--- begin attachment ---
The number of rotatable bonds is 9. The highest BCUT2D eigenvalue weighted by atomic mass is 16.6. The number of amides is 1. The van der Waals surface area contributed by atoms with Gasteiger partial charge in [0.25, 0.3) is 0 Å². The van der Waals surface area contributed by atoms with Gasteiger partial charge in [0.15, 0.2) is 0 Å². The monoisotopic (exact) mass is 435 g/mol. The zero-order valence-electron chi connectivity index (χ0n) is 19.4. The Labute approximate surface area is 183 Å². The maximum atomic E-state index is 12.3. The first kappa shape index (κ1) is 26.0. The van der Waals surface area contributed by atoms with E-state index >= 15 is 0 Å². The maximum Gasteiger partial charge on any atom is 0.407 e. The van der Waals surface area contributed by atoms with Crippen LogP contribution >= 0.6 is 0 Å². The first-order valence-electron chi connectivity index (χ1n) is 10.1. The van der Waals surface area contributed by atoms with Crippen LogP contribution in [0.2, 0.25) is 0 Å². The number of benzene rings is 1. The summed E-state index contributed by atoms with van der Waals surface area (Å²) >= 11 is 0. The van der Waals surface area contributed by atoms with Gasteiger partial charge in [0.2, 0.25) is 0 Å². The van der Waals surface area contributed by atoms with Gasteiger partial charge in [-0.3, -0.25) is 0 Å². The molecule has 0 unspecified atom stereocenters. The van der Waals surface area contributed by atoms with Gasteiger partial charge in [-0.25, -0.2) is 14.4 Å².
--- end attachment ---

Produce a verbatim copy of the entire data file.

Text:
The number of rotatable bonds is 9. The highest BCUT2D eigenvalue weighted by atomic mass is 16.6. The number of amides is 1. The van der Waals surface area contributed by atoms with Gasteiger partial charge in [0.25, 0.3) is 0 Å². The van der Waals surface area contributed by atoms with Gasteiger partial charge in [0.15, 0.2) is 0 Å². The monoisotopic (exact) mass is 435 g/mol. The zero-order valence-electron chi connectivity index (χ0n) is 19.4. The Labute approximate surface area is 183 Å². The maximum atomic E-state index is 12.3. The first kappa shape index (κ1) is 26.0. The van der Waals surface area contributed by atoms with E-state index >= 15 is 0 Å². The maximum Gasteiger partial charge on any atom is 0.407 e. The van der Waals surface area contributed by atoms with Crippen LogP contribution >= 0.6 is 0 Å². The first-order valence-electron chi connectivity index (χ1n) is 10.1. The van der Waals surface area contributed by atoms with Crippen LogP contribution in [0.2, 0.25) is 0 Å². The number of benzene rings is 1. The summed E-state index contributed by atoms with van der Waals surface area (Å²) >= 11 is 0. The van der Waals surface area contributed by atoms with Gasteiger partial charge in [0.2, 0.25) is 0 Å². The van der Waals surface area contributed by atoms with Gasteiger partial charge in [-0.3, -0.25) is 0 Å². The molecule has 0 unspecified atom stereocenters. The van der Waals surface area contributed by atoms with Gasteiger partial charge in [-0.25, -0.2) is 14.4 Å².